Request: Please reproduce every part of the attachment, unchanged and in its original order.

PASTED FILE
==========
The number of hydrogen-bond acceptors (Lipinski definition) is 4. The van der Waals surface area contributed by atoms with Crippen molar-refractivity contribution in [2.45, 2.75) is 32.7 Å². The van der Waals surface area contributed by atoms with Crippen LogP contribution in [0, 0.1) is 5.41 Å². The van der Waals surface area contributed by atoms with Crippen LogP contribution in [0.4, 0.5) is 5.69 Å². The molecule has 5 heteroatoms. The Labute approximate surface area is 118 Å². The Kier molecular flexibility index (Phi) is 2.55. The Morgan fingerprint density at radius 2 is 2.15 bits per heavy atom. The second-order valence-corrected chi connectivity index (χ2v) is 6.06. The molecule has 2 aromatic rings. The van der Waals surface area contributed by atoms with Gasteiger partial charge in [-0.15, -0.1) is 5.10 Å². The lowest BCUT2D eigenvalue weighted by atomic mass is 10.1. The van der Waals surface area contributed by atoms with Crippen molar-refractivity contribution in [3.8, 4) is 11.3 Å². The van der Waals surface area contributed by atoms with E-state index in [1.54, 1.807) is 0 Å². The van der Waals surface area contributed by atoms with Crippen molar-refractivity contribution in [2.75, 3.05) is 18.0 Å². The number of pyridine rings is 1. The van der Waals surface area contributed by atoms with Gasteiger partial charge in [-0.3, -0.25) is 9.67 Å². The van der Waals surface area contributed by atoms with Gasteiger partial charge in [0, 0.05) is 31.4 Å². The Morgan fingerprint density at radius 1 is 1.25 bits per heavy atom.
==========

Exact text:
The number of hydrogen-bond acceptors (Lipinski definition) is 4. The van der Waals surface area contributed by atoms with Crippen molar-refractivity contribution in [2.45, 2.75) is 32.7 Å². The van der Waals surface area contributed by atoms with Crippen LogP contribution in [0, 0.1) is 5.41 Å². The van der Waals surface area contributed by atoms with Crippen LogP contribution in [0.4, 0.5) is 5.69 Å². The molecule has 5 heteroatoms. The Labute approximate surface area is 118 Å². The Kier molecular flexibility index (Phi) is 2.55. The Morgan fingerprint density at radius 2 is 2.15 bits per heavy atom. The second-order valence-corrected chi connectivity index (χ2v) is 6.06. The molecule has 2 aromatic rings. The van der Waals surface area contributed by atoms with Gasteiger partial charge in [-0.15, -0.1) is 5.10 Å². The lowest BCUT2D eigenvalue weighted by atomic mass is 10.1. The van der Waals surface area contributed by atoms with Crippen molar-refractivity contribution in [3.8, 4) is 11.3 Å². The van der Waals surface area contributed by atoms with E-state index in [1.54, 1.807) is 0 Å². The van der Waals surface area contributed by atoms with Crippen molar-refractivity contribution in [2.75, 3.05) is 18.0 Å². The number of pyridine rings is 1. The van der Waals surface area contributed by atoms with Gasteiger partial charge in [-0.3, -0.25) is 9.67 Å². The van der Waals surface area contributed by atoms with Gasteiger partial charge in [0, 0.05) is 31.4 Å². The Morgan fingerprint density at radius 1 is 1.25 bits per heavy atom.